At the Independent Garage, they conquered death, while over at Shimy's, they disco-danced into the night.
The Kandyland Cafe offered "good cooking, deft service and reasonable prices," while at Washington State Penitentiary auditorium, "Cell-Abrasions" was 1948's show of the year.
Welcome to a trip down memory lane, as seen through newspaper ads dating from horse-and-buggy days right into the start of the Information Age.
The treasure trove of some 7,000 images tracing Walla Walla's commercial life was compiled by retired Whitman College librarian Joe Drazan, who has collected and edited previous collections of historic photos and vintage advertisements from local sources.
Drazan said the ad collection, which is not available to the general public at this time, is a byproduct of his "Bygone WW" project.
"The ‘Bygone WW' collection is the mother of my projects that started it all when I retired in 2005," he said in an email. "It is an ongoing collection that now has over 15,000 images (but no ads)."
Drazan said he began compiling copies of the ads at the same time he was doing the photo-collecting. Both photos and ads came from many different sources, such as local newspapers, city directories, newsletters and the Up To The Times magazine.
"Each image was digitized by me, almost all by handheld point-and-shoot cameras. I have to edit and label and date each image to make them usable and presentable. Most of the U-B ads were copied from microfilm at Whitman using the same camera technique," he said. "Obviously that takes a lot of time, but it is a fun project."
Trolling through the collection is like boarding a time machine to places and products now long gone.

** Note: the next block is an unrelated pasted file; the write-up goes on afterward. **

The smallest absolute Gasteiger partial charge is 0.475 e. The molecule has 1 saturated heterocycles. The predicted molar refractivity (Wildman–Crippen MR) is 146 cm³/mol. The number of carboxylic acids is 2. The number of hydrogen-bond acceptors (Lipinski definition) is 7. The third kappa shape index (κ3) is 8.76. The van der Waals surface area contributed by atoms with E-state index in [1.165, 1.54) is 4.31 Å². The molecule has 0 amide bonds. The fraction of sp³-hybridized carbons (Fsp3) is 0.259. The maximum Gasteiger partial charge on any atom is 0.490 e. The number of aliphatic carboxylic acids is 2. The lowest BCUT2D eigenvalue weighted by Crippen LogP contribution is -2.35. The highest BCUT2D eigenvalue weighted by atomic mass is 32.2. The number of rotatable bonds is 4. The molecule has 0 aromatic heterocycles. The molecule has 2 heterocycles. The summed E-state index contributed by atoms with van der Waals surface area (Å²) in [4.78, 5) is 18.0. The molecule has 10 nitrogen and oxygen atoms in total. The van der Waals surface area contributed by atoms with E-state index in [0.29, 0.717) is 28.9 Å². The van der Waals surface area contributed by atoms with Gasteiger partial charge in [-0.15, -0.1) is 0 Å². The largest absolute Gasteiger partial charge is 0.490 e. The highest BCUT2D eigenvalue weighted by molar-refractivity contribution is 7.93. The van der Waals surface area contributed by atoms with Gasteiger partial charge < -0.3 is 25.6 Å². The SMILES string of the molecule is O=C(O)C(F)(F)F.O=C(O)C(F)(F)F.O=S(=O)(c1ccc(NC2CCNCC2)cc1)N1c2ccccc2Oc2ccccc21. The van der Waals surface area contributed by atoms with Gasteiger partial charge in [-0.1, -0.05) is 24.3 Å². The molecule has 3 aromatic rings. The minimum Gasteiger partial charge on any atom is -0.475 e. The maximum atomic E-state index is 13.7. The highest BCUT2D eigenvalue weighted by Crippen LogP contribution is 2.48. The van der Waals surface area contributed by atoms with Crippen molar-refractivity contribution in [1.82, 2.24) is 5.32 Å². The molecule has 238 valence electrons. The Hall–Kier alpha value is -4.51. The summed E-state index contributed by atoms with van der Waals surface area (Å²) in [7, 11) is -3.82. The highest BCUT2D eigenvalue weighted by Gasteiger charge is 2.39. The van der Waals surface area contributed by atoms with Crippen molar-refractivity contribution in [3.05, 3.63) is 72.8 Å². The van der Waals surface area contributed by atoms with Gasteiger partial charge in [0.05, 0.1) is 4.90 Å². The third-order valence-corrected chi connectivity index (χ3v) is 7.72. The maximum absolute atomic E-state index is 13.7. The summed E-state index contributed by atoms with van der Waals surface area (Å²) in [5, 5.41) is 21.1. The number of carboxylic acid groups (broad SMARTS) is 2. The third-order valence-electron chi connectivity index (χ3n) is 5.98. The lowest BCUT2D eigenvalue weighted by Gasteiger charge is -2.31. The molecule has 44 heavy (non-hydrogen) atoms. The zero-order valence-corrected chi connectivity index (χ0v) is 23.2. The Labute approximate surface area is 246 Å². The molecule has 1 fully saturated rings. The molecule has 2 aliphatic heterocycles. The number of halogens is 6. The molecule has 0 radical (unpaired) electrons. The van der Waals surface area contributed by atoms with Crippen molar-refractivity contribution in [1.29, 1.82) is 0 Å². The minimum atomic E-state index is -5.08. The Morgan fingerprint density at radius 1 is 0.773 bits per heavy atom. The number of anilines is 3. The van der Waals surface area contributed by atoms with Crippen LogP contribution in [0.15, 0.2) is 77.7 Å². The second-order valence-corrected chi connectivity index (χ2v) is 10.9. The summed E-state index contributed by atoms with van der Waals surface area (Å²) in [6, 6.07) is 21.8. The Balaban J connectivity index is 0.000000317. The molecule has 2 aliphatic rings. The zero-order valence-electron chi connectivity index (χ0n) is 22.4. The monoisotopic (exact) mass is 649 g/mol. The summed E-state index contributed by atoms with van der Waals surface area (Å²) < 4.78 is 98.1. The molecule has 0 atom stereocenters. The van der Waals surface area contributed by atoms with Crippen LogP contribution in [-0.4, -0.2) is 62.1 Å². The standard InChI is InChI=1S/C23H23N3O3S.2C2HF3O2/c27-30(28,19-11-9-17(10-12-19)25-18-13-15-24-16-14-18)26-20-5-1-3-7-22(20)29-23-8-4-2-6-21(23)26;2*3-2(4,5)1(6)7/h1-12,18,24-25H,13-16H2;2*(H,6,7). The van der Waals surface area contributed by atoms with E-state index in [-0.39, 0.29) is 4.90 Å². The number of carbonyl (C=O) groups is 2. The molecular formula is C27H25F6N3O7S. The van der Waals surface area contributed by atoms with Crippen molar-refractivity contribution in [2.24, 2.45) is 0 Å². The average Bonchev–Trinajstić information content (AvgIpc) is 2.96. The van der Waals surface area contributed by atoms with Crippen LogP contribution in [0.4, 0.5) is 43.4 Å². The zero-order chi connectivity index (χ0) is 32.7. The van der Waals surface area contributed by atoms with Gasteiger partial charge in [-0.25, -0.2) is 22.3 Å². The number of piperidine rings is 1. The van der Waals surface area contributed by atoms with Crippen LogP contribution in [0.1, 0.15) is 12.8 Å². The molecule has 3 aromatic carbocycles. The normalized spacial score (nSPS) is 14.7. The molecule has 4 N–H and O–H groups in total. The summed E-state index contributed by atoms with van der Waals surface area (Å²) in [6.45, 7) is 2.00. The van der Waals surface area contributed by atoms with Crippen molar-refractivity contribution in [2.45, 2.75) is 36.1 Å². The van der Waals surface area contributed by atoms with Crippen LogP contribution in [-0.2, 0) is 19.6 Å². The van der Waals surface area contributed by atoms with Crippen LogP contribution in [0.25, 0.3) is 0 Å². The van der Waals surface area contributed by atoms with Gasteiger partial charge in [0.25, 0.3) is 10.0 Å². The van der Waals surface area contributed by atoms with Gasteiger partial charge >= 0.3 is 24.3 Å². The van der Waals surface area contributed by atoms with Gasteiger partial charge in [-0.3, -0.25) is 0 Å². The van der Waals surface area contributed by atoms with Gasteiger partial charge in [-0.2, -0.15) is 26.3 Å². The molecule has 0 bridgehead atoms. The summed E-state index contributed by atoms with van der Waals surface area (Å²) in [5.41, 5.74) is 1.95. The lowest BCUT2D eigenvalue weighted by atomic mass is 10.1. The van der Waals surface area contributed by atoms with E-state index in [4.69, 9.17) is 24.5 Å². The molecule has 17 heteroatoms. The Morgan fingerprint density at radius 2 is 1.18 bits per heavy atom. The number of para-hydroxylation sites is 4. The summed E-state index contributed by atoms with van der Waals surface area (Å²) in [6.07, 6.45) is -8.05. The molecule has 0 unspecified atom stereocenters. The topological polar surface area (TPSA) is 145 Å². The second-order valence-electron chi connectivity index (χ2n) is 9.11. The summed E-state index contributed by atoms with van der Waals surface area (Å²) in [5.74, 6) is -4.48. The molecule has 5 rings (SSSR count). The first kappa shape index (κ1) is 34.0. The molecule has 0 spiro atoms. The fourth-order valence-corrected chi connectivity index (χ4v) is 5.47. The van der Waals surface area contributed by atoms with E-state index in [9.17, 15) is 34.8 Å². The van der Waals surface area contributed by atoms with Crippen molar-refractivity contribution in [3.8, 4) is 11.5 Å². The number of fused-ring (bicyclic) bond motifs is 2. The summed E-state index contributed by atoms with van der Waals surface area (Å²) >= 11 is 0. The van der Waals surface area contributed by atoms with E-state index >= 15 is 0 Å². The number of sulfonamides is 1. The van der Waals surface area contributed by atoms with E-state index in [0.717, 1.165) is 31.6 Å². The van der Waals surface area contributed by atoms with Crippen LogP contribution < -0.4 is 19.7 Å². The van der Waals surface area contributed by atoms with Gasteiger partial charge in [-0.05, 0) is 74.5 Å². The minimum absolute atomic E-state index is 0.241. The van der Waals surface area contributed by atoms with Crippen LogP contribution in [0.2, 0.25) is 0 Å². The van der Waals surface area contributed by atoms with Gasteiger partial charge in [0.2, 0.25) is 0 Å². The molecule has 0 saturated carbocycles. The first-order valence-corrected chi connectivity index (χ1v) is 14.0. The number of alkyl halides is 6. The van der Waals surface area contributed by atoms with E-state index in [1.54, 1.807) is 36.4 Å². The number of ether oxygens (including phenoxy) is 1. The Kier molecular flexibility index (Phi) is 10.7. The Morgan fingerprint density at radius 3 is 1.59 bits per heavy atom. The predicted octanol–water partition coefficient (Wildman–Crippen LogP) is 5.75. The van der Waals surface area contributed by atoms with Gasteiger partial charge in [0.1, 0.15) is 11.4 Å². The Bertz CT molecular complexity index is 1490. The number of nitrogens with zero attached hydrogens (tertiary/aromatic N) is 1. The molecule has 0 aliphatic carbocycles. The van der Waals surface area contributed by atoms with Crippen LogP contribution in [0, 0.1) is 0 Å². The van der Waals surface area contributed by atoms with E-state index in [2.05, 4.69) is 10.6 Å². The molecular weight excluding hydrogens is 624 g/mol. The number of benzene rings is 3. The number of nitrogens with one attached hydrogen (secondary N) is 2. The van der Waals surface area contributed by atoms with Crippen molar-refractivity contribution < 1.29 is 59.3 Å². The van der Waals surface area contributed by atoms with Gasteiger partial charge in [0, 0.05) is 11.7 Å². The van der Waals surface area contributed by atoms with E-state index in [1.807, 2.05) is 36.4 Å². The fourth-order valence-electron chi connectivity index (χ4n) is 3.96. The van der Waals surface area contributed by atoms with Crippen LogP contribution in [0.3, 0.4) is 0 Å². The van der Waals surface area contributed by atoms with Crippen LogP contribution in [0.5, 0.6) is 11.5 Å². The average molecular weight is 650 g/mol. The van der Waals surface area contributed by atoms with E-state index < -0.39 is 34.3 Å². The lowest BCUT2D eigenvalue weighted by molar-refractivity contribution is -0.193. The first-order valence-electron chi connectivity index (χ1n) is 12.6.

An 1893 ad extols the "good work (and) moderate prices" at the G.S. Andrus Blacksmith and Wagon Maker at 206 E. Main St. Now fast forward to 1913, when an ad for the Apperson Jack Rabbit dealer at 225 E. Alder St. proclaims "the twentieth anniversary of the American gasolene (sic) automobile."
Two years later, Alder Street became home to another motorized wonder. At the F.J. Jackson company, the 1915 Harley-Davidson was unveiled. The two-wheeler had "11 horsepower guaranteed; 3-speed sliding gear transmission (and) mechanical oil pump." The price was $209, which would be about $6,500 in today's dollars.
In fact, an inflation calculator becomes a necessity when considering prices between then and now. A 1920 ad for the Kandyland Cafe pitches "special noonday lunch 40c (cents) to 50c (cents)." That sounds like a great deal until inflation is figured in. At that point the prices jump to $4.53 to $5.66 in today's dollars. Still pretty good, but not amazing.
Jumping back to 1916, it's good to see that hyperbole was alive and well, as evidenced by the following ad for the Independent Garage located at the "Old N.P. Depot, East Main Street."
"DEATH CONQUERED" read the headline, followed by "Sick cars made well-dead cars brought to life. Now is the time to give your car spring tonic."
The charge for this miraculous service? Sixty cents an hour. (Or $12.47 an hour in today's dollars. Miracles weren't cheap, even then.)
Andy Porter can be reached at email@example.com or 526-8318.